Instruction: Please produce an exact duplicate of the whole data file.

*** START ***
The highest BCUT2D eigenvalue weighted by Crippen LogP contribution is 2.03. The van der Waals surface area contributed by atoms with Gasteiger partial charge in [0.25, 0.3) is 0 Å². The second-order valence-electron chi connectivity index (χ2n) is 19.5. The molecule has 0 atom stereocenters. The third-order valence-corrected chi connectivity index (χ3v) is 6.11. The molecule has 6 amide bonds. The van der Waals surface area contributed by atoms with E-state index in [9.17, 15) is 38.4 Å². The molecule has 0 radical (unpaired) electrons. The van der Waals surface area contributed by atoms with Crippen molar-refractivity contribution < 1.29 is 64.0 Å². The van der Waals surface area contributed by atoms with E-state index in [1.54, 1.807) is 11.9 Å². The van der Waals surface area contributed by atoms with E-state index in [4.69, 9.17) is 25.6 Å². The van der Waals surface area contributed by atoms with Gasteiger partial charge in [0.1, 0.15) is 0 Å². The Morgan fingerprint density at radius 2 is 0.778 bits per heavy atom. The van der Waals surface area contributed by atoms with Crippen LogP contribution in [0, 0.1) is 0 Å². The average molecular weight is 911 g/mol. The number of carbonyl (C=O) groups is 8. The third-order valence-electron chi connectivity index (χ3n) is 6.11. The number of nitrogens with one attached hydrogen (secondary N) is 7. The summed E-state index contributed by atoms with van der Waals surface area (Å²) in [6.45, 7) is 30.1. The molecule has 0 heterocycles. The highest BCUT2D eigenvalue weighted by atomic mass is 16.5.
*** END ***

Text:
The highest BCUT2D eigenvalue weighted by Crippen LogP contribution is 2.03. The van der Waals surface area contributed by atoms with Gasteiger partial charge in [0.25, 0.3) is 0 Å². The second-order valence-electron chi connectivity index (χ2n) is 19.5. The molecule has 0 atom stereocenters. The third-order valence-corrected chi connectivity index (χ3v) is 6.11. The molecule has 6 amide bonds. The van der Waals surface area contributed by atoms with E-state index in [9.17, 15) is 38.4 Å². The molecule has 0 radical (unpaired) electrons. The van der Waals surface area contributed by atoms with Crippen molar-refractivity contribution < 1.29 is 64.0 Å². The van der Waals surface area contributed by atoms with E-state index in [1.54, 1.807) is 11.9 Å². The van der Waals surface area contributed by atoms with E-state index in [4.69, 9.17) is 25.6 Å². The van der Waals surface area contributed by atoms with Gasteiger partial charge in [0.1, 0.15) is 0 Å². The Morgan fingerprint density at radius 2 is 0.778 bits per heavy atom. The van der Waals surface area contributed by atoms with Crippen LogP contribution in [0, 0.1) is 0 Å². The average molecular weight is 911 g/mol. The number of carbonyl (C=O) groups is 8. The third-order valence-electron chi connectivity index (χ3n) is 6.11. The number of nitrogens with one attached hydrogen (secondary N) is 7. The summed E-state index contributed by atoms with van der Waals surface area (Å²) in [6.45, 7) is 30.1. The molecule has 0 heterocycles. The highest BCUT2D eigenvalue weighted by atomic mass is 16.5.